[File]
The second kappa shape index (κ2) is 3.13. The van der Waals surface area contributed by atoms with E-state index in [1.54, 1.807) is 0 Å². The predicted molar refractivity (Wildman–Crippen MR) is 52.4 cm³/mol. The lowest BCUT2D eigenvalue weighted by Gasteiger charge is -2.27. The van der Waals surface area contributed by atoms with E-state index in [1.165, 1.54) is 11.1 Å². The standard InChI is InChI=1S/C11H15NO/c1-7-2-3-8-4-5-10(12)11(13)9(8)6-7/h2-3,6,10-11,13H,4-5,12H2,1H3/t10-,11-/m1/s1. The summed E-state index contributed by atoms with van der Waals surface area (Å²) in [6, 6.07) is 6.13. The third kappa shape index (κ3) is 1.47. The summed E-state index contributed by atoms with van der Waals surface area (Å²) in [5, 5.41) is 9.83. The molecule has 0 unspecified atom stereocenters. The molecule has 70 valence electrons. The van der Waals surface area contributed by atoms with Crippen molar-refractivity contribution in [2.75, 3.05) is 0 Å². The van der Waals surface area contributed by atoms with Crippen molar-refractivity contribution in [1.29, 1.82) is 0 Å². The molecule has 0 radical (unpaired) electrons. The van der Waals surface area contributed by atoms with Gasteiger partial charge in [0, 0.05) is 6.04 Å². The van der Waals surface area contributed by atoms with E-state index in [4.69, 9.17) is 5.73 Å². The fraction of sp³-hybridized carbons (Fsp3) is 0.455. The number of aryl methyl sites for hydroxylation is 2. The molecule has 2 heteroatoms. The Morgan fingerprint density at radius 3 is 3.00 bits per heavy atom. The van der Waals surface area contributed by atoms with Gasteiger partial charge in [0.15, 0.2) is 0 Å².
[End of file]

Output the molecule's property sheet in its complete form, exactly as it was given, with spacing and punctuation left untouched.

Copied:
The second kappa shape index (κ2) is 3.13. The van der Waals surface area contributed by atoms with E-state index in [1.54, 1.807) is 0 Å². The predicted molar refractivity (Wildman–Crippen MR) is 52.4 cm³/mol. The lowest BCUT2D eigenvalue weighted by Gasteiger charge is -2.27. The van der Waals surface area contributed by atoms with E-state index in [1.165, 1.54) is 11.1 Å². The standard InChI is InChI=1S/C11H15NO/c1-7-2-3-8-4-5-10(12)11(13)9(8)6-7/h2-3,6,10-11,13H,4-5,12H2,1H3/t10-,11-/m1/s1. The summed E-state index contributed by atoms with van der Waals surface area (Å²) in [6, 6.07) is 6.13. The third kappa shape index (κ3) is 1.47. The summed E-state index contributed by atoms with van der Waals surface area (Å²) in [5, 5.41) is 9.83. The molecule has 0 unspecified atom stereocenters. The molecule has 70 valence electrons. The van der Waals surface area contributed by atoms with Crippen molar-refractivity contribution in [2.75, 3.05) is 0 Å². The van der Waals surface area contributed by atoms with Crippen molar-refractivity contribution in [1.29, 1.82) is 0 Å². The molecule has 0 radical (unpaired) electrons. The van der Waals surface area contributed by atoms with Gasteiger partial charge in [0, 0.05) is 6.04 Å². The van der Waals surface area contributed by atoms with E-state index in [4.69, 9.17) is 5.73 Å². The fraction of sp³-hybridized carbons (Fsp3) is 0.455. The number of aryl methyl sites for hydroxylation is 2. The molecule has 2 heteroatoms. The Morgan fingerprint density at radius 3 is 3.00 bits per heavy atom. The van der Waals surface area contributed by atoms with Gasteiger partial charge in [0.15, 0.2) is 0 Å².